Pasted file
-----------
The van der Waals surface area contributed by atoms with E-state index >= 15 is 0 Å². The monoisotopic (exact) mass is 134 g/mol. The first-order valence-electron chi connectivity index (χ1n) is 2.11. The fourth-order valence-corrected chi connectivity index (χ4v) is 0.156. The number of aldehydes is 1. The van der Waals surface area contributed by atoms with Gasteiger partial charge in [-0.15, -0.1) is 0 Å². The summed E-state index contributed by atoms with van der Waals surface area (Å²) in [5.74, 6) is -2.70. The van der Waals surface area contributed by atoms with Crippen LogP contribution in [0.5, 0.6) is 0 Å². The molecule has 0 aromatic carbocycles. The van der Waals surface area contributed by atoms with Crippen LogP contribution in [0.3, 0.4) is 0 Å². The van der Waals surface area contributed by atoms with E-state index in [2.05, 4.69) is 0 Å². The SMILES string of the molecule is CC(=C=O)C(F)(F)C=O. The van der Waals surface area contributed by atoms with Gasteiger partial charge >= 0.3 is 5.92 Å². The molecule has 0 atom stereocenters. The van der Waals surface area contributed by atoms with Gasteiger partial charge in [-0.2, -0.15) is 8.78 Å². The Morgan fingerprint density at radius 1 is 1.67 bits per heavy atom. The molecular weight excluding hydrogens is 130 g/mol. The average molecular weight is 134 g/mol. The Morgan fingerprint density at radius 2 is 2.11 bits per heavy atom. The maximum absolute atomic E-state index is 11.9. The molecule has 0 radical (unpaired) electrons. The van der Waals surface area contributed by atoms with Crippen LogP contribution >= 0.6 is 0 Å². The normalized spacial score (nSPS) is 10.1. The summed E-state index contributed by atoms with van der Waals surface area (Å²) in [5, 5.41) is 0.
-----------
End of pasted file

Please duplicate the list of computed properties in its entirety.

The van der Waals surface area contributed by atoms with E-state index >= 15 is 0 Å². The monoisotopic (exact) mass is 134 g/mol. The first-order valence-electron chi connectivity index (χ1n) is 2.11. The fourth-order valence-corrected chi connectivity index (χ4v) is 0.156. The number of aldehydes is 1. The van der Waals surface area contributed by atoms with Gasteiger partial charge in [-0.15, -0.1) is 0 Å². The summed E-state index contributed by atoms with van der Waals surface area (Å²) in [5.74, 6) is -2.70. The van der Waals surface area contributed by atoms with Crippen LogP contribution in [0.5, 0.6) is 0 Å². The molecule has 0 aromatic carbocycles. The van der Waals surface area contributed by atoms with Crippen LogP contribution in [0.3, 0.4) is 0 Å². The van der Waals surface area contributed by atoms with E-state index in [2.05, 4.69) is 0 Å². The SMILES string of the molecule is CC(=C=O)C(F)(F)C=O. The van der Waals surface area contributed by atoms with Gasteiger partial charge >= 0.3 is 5.92 Å². The molecule has 0 atom stereocenters. The van der Waals surface area contributed by atoms with Gasteiger partial charge in [-0.2, -0.15) is 8.78 Å². The Morgan fingerprint density at radius 1 is 1.67 bits per heavy atom. The molecular weight excluding hydrogens is 130 g/mol. The average molecular weight is 134 g/mol. The Morgan fingerprint density at radius 2 is 2.11 bits per heavy atom. The maximum absolute atomic E-state index is 11.9. The molecule has 0 radical (unpaired) electrons. The van der Waals surface area contributed by atoms with Crippen LogP contribution >= 0.6 is 0 Å². The normalized spacial score (nSPS) is 10.1. The summed E-state index contributed by atoms with van der Waals surface area (Å²) in [5, 5.41) is 0.